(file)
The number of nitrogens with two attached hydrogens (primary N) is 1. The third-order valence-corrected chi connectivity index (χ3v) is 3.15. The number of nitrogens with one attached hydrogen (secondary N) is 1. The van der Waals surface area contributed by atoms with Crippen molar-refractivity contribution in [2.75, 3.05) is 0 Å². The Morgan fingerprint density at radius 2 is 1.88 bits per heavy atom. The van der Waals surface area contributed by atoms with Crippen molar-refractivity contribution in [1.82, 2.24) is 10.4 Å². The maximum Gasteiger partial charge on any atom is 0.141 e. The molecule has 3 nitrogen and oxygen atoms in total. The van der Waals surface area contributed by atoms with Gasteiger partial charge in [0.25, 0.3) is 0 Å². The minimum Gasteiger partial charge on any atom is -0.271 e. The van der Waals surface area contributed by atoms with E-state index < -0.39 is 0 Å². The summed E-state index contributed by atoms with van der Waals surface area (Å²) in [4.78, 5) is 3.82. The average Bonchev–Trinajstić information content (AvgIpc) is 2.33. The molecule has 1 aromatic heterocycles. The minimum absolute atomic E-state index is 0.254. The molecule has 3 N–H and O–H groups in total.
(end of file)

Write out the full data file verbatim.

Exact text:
The number of nitrogens with two attached hydrogens (primary N) is 1. The third-order valence-corrected chi connectivity index (χ3v) is 3.15. The number of nitrogens with one attached hydrogen (secondary N) is 1. The van der Waals surface area contributed by atoms with Crippen molar-refractivity contribution in [2.75, 3.05) is 0 Å². The Morgan fingerprint density at radius 2 is 1.88 bits per heavy atom. The van der Waals surface area contributed by atoms with Crippen molar-refractivity contribution in [1.82, 2.24) is 10.4 Å². The maximum Gasteiger partial charge on any atom is 0.141 e. The molecule has 3 nitrogen and oxygen atoms in total. The van der Waals surface area contributed by atoms with Gasteiger partial charge in [0.25, 0.3) is 0 Å². The minimum Gasteiger partial charge on any atom is -0.271 e. The van der Waals surface area contributed by atoms with E-state index < -0.39 is 0 Å². The summed E-state index contributed by atoms with van der Waals surface area (Å²) in [4.78, 5) is 3.82. The average Bonchev–Trinajstić information content (AvgIpc) is 2.33. The molecule has 1 aromatic heterocycles. The minimum absolute atomic E-state index is 0.254. The molecule has 3 N–H and O–H groups in total.